New York State is getting $182 million as part of a $7 billion settlement against Citigroup.
The long awaited deal between federal prosecutors and Citigroup settles allegations that Citi knew it was selling mortgage-backed securities that were about to go bad, but said nothing about it to investors.
Citi is the second bank to settle with the government to avoid a lawsuit. In 2008 Citigroup received $45 billion in federal bailouts. They did not plead guilty in today's settlement. Citi shares jumped today with news of the settlement and a strong earnings report.
A private property in coastal Rowayton, Connecticut is stirring up controversy. A land trust wants to preserve the half-acre site as a bird sanctuary and protect the surrounding tidal estuary. But others aren’t happy with the details.
The amount of money New York State is receiving in penalties levied against banks is increasing. In the last three months, state coffers have added more than $4.6 billion in bank fines.
The bulk of the money comes from a record settlement against BNP Paribas, a French bank that admitted to violating US sanctions against Iran, Sudan, and Cuba. It was first reported that New York would receive $2.2 billion, but that number ticks up by another billion because New York City will be giving a portion of its penalty to the state.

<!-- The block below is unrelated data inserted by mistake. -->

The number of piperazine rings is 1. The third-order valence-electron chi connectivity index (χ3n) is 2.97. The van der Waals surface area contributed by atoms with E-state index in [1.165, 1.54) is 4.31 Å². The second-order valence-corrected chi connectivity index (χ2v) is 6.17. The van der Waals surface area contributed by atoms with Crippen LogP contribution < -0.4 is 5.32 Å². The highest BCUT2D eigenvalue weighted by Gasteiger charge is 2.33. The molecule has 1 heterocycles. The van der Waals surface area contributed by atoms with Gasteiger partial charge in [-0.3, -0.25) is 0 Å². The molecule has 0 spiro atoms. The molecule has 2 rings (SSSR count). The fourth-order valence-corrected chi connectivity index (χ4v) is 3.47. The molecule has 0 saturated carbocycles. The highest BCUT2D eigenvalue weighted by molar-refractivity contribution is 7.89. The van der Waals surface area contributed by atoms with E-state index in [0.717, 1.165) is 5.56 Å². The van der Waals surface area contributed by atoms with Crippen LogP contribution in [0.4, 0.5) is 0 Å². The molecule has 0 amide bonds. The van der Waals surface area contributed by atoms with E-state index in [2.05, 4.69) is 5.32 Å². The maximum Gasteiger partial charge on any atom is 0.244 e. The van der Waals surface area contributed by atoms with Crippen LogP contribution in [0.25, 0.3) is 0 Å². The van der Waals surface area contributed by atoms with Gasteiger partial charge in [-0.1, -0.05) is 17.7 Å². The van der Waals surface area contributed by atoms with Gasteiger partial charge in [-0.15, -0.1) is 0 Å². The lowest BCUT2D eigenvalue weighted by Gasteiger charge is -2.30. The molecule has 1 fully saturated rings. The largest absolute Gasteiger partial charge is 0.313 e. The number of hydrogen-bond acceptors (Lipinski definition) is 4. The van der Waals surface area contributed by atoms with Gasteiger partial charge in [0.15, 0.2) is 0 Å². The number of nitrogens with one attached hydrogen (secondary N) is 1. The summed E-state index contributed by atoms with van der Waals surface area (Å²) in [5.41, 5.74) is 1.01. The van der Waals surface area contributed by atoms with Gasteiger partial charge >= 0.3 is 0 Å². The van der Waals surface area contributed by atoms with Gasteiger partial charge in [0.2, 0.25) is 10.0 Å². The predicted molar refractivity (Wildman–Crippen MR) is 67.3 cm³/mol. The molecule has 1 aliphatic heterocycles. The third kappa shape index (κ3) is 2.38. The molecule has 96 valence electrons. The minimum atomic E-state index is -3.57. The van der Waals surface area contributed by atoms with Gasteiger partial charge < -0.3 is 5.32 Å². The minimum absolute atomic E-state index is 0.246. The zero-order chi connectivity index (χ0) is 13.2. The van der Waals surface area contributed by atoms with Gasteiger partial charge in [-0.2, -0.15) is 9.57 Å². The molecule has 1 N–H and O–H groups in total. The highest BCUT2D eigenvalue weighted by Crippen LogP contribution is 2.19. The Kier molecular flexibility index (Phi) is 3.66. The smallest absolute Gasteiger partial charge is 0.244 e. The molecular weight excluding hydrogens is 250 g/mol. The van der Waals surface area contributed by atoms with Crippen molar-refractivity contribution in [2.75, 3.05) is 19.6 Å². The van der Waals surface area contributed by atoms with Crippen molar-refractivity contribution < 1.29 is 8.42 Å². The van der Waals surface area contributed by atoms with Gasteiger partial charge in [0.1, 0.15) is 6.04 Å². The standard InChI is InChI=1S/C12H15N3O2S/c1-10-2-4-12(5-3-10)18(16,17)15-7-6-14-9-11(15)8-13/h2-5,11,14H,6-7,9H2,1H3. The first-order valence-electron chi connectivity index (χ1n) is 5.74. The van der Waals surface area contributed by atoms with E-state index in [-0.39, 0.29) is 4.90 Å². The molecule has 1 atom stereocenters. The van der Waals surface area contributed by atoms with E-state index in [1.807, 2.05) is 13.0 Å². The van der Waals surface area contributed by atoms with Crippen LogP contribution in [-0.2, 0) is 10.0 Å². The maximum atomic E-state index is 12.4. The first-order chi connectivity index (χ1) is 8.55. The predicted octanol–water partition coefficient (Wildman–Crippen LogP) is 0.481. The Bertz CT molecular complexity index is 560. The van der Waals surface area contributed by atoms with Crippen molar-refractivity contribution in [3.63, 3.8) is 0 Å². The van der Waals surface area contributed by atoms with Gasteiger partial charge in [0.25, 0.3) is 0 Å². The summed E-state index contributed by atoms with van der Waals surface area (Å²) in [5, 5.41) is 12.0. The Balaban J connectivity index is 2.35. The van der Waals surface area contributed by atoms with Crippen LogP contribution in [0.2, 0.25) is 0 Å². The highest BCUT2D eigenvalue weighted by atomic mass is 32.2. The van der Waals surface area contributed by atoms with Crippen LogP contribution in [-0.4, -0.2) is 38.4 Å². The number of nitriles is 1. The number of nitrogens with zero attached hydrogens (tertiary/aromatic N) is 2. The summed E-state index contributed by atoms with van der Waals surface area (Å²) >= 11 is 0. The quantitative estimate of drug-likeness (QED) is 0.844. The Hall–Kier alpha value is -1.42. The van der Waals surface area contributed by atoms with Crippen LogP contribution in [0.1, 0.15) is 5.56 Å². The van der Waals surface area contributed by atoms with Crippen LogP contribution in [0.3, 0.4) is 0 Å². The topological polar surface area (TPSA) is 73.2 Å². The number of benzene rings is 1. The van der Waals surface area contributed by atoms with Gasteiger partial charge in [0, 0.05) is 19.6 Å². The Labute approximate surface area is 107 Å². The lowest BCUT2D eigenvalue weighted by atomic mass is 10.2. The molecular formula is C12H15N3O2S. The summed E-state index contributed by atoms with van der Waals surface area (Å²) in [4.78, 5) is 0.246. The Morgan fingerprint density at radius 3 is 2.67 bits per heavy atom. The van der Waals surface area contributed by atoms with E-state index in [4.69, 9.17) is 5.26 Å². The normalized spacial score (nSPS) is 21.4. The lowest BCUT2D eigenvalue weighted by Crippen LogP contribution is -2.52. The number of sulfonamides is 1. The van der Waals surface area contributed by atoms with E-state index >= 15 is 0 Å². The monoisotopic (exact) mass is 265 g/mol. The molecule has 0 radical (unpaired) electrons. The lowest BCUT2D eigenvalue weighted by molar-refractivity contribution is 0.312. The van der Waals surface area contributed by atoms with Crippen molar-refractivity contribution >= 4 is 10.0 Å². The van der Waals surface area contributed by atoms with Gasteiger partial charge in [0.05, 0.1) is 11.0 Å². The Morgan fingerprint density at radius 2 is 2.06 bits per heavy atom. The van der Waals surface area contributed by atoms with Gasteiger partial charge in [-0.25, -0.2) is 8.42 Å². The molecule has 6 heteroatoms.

Six years after Bernard Madoff became a household name, people still fall for Ponzi schemes. That's probably because schemers have a tried and true method backed up by psychology.
Last year there was a big, $96 million Ponzi scheme on Long Island. It had all the trappings of a Hollywood con: offshore shell companies, luxury cars, and there was even a famous beachfront resort near the Hamptons.
But for the victim there was nothing glamorous about it.
"I thought it was some run-of-the-mill fund," Jan says in a sweet Texan twang that makes friends of almost any ears.
Even though the world's largest hedge fund, Bridgewater Associates, has decided to nix a state-backed $115 million deal to relocate to the site of Stamford's former boatyard, environmentalists and others are still concerned over the future of that 14-acre waterfront site.